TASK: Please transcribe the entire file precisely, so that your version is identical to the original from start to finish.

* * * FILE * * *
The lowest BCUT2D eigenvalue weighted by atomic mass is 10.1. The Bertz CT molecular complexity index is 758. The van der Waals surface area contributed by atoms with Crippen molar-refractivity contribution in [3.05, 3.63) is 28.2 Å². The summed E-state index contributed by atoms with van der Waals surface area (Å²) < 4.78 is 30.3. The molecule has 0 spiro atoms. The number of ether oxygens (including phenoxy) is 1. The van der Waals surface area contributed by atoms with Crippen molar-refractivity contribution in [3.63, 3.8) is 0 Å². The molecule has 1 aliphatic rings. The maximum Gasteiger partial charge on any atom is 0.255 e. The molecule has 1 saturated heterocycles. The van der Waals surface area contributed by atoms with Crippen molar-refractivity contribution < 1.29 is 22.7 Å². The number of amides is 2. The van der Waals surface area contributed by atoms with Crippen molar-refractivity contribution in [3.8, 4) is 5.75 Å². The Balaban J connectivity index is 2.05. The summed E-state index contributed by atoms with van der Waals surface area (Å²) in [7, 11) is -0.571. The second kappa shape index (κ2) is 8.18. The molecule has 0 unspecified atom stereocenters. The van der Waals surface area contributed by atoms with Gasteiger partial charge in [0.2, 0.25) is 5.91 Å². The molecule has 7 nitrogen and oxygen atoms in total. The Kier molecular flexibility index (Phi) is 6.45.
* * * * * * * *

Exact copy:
The lowest BCUT2D eigenvalue weighted by atomic mass is 10.1. The Bertz CT molecular complexity index is 758. The van der Waals surface area contributed by atoms with Crippen molar-refractivity contribution in [3.05, 3.63) is 28.2 Å². The summed E-state index contributed by atoms with van der Waals surface area (Å²) < 4.78 is 30.3. The molecule has 0 spiro atoms. The number of ether oxygens (including phenoxy) is 1. The van der Waals surface area contributed by atoms with Crippen molar-refractivity contribution in [3.63, 3.8) is 0 Å². The molecule has 1 aliphatic rings. The maximum Gasteiger partial charge on any atom is 0.255 e. The molecule has 1 saturated heterocycles. The van der Waals surface area contributed by atoms with Crippen molar-refractivity contribution < 1.29 is 22.7 Å². The number of amides is 2. The van der Waals surface area contributed by atoms with Crippen molar-refractivity contribution in [3.8, 4) is 5.75 Å². The Balaban J connectivity index is 2.05. The summed E-state index contributed by atoms with van der Waals surface area (Å²) in [7, 11) is -0.571. The second kappa shape index (κ2) is 8.18. The molecule has 0 unspecified atom stereocenters. The van der Waals surface area contributed by atoms with Gasteiger partial charge in [0.2, 0.25) is 5.91 Å². The molecule has 7 nitrogen and oxygen atoms in total. The Kier molecular flexibility index (Phi) is 6.45.